Technological advancements have changed the employment scene in the self-storage industry. The tools we use to conduct business are constantly evolving, requiring us to hire individuals with varied skill sets.
When was the last time you had to hire someone to run your self-storage business? If your facility is on the cutting edge of technology, then the most qualified candidate most likely would have to be familiar with utilizing a modern PC.
The good news is home ownership of personal computers is at its highest level in the history of mankind. However, just because a prospective hire has personal computer skills doesn’t mean he can operate the specific software programs used at your facility. You’ll have to provide training.
For example, you may require your employees to use word processing, spreadsheets, and other programs that incorporate graphics and clip art to produce marketing materials. If your business uses these tools, give your staff the education needed to properly wield them.
The Internet has transformed the way we live. Today, we use the Internet to take payments, reserve space, advertise, look up information and share data. Self-storage operators can even connect to the facility’s camera surveillance system over the Internet to have a look around. With all these advantages, there also comes danger.
The threat of viruses, worms, hackers, identity theft and fraud can make your business vulnerable to attack. Policies should be put into place and strictly followed. The modern self-storage employee should clearly understand what is and isn’t acceptable.
For instance, you don’t want your employee surfing the net all day while in the office, do you? Then a policy must be communicated to your staff, and a system created to monitor compliance. Likewise, identity theft and fraud is running rampant, partly due to advances in technology. Safeguarding information is vitally important, and the people that handle this information—your managers—are the gatekeepers.
The kiosk is the latest trend in the self-storage industry. The kiosk is capable of renting a space, taking a payment, dispensing a lock, taking a fingerprint, scanning a driver’s license, selling insurance and issuing a lease, while integrating with your accounting software. The kiosk can be monitored 24 hours a day over the Internet and empowers the self-storage operator to provide remote customer service through a call center or other support system.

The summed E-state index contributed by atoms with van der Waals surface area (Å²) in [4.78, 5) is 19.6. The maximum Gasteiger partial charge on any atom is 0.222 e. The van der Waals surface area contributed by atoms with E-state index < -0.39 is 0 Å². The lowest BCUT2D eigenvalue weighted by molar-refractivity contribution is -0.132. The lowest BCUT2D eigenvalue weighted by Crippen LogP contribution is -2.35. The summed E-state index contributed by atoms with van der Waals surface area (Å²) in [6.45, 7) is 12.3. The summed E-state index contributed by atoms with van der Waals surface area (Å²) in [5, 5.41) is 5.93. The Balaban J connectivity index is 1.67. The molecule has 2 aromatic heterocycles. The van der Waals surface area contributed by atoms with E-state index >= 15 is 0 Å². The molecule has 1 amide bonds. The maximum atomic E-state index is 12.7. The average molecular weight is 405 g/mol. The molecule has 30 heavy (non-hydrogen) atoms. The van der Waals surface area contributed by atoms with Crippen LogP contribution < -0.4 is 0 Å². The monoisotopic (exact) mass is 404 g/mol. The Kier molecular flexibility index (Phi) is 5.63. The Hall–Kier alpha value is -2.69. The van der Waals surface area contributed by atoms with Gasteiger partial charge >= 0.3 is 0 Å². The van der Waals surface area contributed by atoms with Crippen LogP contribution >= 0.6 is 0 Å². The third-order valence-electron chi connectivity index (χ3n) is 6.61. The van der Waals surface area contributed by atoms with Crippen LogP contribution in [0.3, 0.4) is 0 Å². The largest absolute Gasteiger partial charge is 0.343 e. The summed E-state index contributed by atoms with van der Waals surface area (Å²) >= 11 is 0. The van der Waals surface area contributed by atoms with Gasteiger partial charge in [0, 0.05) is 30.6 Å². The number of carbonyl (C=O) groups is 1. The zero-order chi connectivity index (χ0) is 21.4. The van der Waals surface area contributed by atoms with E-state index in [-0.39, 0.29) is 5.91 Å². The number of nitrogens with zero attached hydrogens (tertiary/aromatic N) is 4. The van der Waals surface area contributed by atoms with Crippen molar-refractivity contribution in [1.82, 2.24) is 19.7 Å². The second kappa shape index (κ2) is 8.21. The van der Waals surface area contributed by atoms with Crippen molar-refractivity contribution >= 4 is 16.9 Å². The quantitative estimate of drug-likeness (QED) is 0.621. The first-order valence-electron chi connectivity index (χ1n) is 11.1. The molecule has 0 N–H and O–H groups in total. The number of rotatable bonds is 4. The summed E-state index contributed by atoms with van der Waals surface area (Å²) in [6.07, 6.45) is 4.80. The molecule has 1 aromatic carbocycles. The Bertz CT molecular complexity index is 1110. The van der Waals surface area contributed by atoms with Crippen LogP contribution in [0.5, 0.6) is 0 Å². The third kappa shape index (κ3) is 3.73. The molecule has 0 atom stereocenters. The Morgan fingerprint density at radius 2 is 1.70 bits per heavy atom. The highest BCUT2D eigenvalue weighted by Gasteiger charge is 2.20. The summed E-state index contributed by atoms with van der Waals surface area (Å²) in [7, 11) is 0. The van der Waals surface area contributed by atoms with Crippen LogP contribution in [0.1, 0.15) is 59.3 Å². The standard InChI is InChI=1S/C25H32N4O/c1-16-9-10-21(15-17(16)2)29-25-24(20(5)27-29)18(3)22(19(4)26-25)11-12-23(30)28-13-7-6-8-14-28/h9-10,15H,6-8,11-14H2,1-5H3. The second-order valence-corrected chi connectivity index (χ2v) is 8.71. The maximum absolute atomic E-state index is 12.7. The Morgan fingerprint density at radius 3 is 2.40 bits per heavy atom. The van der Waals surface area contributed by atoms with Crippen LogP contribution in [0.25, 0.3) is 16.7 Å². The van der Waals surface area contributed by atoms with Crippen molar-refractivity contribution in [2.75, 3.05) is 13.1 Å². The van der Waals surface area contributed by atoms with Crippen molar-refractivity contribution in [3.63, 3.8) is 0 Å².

The kiosk has and will change the way a self-storage facility is operated. Employees can use this new tool as an assistant if they’re busy showing a unit, for example.
The self-storage employee’s role will become greatly expanded when the kiosk is incorporated with call-center support and upgraded security such as electronic locks on each unit. Right now, operators are figuring out how to run multiple facilities utilizing these technologies tied into a centralized system. The concept is similar to a hub on a wheel; the outlying facilities are the spokes.
In this new era of self storage, the self-storage employment landscape is multifaceted. Frontline workers must multitask and be responsible for multiple locations. The role of facility manager will evolve to resemble an asset manager. Next, support staff members must be capable of keeping tools operational. They will need the ability to plan, organize and control the centralized system to give frontline employees the resources they need to do their job.
Looking back at the tools we used 25 years ago and pondering the ones we use today, one common thread remains: people. Successful businesses know the secret to their success are the people that make up the organization, for without them, they simply would not exist.
Raymond E. McRae is the vice president and director of operations for Mesa, Ariz.-based Storage Solutions, which conducts feasibility studies, third-party management, market surveys, consulting, auditing, acquisitions and development for the self-storage industry. For more information, call 480.844.3900; visit www.storage-solutions.org.